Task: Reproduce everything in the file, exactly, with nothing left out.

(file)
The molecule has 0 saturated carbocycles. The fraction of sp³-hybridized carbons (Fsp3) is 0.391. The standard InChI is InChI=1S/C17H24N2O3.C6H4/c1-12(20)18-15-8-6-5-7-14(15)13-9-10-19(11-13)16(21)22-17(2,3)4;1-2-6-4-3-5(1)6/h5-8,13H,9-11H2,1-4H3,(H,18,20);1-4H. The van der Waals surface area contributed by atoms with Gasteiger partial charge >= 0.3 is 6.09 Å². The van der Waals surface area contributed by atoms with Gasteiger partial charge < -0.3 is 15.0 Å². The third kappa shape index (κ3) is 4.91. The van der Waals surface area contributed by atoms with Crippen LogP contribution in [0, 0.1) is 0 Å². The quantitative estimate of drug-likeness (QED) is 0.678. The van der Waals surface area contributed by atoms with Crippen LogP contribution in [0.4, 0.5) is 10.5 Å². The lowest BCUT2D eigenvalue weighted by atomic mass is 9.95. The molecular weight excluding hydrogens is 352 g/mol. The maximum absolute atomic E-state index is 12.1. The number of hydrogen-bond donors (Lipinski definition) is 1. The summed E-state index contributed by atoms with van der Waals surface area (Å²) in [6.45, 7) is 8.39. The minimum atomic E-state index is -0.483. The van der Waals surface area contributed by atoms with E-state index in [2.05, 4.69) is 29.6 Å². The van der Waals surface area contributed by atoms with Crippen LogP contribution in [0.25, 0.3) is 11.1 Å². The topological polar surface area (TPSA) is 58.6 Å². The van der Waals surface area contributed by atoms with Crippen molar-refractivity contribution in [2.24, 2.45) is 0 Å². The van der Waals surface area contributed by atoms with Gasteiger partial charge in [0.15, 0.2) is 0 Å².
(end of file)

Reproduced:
The molecule has 0 saturated carbocycles. The fraction of sp³-hybridized carbons (Fsp3) is 0.391. The standard InChI is InChI=1S/C17H24N2O3.C6H4/c1-12(20)18-15-8-6-5-7-14(15)13-9-10-19(11-13)16(21)22-17(2,3)4;1-2-6-4-3-5(1)6/h5-8,13H,9-11H2,1-4H3,(H,18,20);1-4H. The van der Waals surface area contributed by atoms with Gasteiger partial charge >= 0.3 is 6.09 Å². The van der Waals surface area contributed by atoms with Gasteiger partial charge < -0.3 is 15.0 Å². The third kappa shape index (κ3) is 4.91. The van der Waals surface area contributed by atoms with Crippen LogP contribution in [0, 0.1) is 0 Å². The quantitative estimate of drug-likeness (QED) is 0.678. The van der Waals surface area contributed by atoms with Crippen LogP contribution in [0.4, 0.5) is 10.5 Å². The lowest BCUT2D eigenvalue weighted by atomic mass is 9.95. The molecular weight excluding hydrogens is 352 g/mol. The maximum absolute atomic E-state index is 12.1. The number of hydrogen-bond donors (Lipinski definition) is 1. The summed E-state index contributed by atoms with van der Waals surface area (Å²) in [6.45, 7) is 8.39. The minimum atomic E-state index is -0.483. The van der Waals surface area contributed by atoms with E-state index in [2.05, 4.69) is 29.6 Å². The van der Waals surface area contributed by atoms with Crippen LogP contribution in [0.25, 0.3) is 11.1 Å². The topological polar surface area (TPSA) is 58.6 Å². The van der Waals surface area contributed by atoms with Crippen molar-refractivity contribution in [2.24, 2.45) is 0 Å². The van der Waals surface area contributed by atoms with Gasteiger partial charge in [0.15, 0.2) is 0 Å².